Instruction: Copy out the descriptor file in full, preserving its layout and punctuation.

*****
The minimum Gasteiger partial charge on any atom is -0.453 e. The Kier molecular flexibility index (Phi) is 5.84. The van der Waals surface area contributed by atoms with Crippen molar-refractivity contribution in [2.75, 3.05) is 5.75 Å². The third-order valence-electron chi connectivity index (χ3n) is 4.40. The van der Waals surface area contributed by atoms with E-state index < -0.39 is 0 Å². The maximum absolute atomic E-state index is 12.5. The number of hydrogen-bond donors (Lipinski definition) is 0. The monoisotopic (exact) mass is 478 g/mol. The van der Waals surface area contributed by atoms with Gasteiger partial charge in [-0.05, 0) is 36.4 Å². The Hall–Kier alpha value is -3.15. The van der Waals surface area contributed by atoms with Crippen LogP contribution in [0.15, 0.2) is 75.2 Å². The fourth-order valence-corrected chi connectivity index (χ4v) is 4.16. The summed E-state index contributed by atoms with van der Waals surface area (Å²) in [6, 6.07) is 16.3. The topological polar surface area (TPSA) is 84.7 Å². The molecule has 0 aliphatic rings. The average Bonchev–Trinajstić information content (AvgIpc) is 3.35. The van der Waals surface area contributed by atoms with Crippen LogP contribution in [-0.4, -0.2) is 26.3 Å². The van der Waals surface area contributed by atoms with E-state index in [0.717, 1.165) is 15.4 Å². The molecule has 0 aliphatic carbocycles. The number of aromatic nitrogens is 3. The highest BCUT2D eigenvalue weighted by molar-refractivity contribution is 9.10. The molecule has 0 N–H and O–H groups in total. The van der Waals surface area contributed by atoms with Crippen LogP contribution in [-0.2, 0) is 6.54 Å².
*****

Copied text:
The minimum Gasteiger partial charge on any atom is -0.453 e. The Kier molecular flexibility index (Phi) is 5.84. The van der Waals surface area contributed by atoms with Crippen molar-refractivity contribution in [2.75, 3.05) is 5.75 Å². The third-order valence-electron chi connectivity index (χ3n) is 4.40. The van der Waals surface area contributed by atoms with E-state index < -0.39 is 0 Å². The maximum absolute atomic E-state index is 12.5. The number of hydrogen-bond donors (Lipinski definition) is 0. The monoisotopic (exact) mass is 478 g/mol. The van der Waals surface area contributed by atoms with Gasteiger partial charge in [-0.05, 0) is 36.4 Å². The Hall–Kier alpha value is -3.15. The van der Waals surface area contributed by atoms with Crippen LogP contribution in [0.15, 0.2) is 75.2 Å². The fourth-order valence-corrected chi connectivity index (χ4v) is 4.16. The summed E-state index contributed by atoms with van der Waals surface area (Å²) in [6, 6.07) is 16.3. The topological polar surface area (TPSA) is 84.7 Å². The molecule has 0 aliphatic rings. The average Bonchev–Trinajstić information content (AvgIpc) is 3.35. The van der Waals surface area contributed by atoms with Crippen LogP contribution in [-0.4, -0.2) is 26.3 Å². The van der Waals surface area contributed by atoms with E-state index in [0.717, 1.165) is 15.4 Å². The molecule has 0 aliphatic carbocycles. The number of aromatic nitrogens is 3. The highest BCUT2D eigenvalue weighted by molar-refractivity contribution is 9.10. The molecule has 0 N–H and O–H groups in total. The van der Waals surface area contributed by atoms with Crippen LogP contribution in [-0.2, 0) is 6.54 Å².